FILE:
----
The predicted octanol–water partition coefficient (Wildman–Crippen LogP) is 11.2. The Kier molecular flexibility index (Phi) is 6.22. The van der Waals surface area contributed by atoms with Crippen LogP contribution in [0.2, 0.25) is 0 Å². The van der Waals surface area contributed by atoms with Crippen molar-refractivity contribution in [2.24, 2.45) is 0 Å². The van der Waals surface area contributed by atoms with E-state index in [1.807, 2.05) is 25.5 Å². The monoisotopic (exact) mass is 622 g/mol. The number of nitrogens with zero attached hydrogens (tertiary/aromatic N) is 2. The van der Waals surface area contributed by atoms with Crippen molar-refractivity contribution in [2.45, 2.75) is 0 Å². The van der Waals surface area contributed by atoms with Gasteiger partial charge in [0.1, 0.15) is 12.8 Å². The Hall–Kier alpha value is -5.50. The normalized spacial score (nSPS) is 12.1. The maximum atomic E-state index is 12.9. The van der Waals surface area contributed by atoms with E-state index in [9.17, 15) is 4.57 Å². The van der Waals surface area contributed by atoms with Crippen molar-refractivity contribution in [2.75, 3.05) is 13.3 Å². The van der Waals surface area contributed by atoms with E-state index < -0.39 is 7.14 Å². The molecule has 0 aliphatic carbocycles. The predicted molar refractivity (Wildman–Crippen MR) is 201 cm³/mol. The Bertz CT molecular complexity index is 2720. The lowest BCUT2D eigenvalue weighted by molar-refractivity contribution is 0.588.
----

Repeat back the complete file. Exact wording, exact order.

The predicted octanol–water partition coefficient (Wildman–Crippen LogP) is 11.2. The Kier molecular flexibility index (Phi) is 6.22. The van der Waals surface area contributed by atoms with Crippen LogP contribution in [0.2, 0.25) is 0 Å². The van der Waals surface area contributed by atoms with Crippen molar-refractivity contribution in [2.24, 2.45) is 0 Å². The van der Waals surface area contributed by atoms with E-state index in [1.807, 2.05) is 25.5 Å². The monoisotopic (exact) mass is 622 g/mol. The number of nitrogens with zero attached hydrogens (tertiary/aromatic N) is 2. The van der Waals surface area contributed by atoms with Crippen molar-refractivity contribution in [2.45, 2.75) is 0 Å². The van der Waals surface area contributed by atoms with Gasteiger partial charge in [0.1, 0.15) is 12.8 Å². The Hall–Kier alpha value is -5.50. The normalized spacial score (nSPS) is 12.1. The maximum atomic E-state index is 12.9. The van der Waals surface area contributed by atoms with E-state index in [9.17, 15) is 4.57 Å². The van der Waals surface area contributed by atoms with Crippen molar-refractivity contribution in [2.75, 3.05) is 13.3 Å². The van der Waals surface area contributed by atoms with E-state index < -0.39 is 7.14 Å². The molecule has 0 aliphatic carbocycles. The predicted molar refractivity (Wildman–Crippen MR) is 201 cm³/mol. The Bertz CT molecular complexity index is 2720. The lowest BCUT2D eigenvalue weighted by molar-refractivity contribution is 0.588.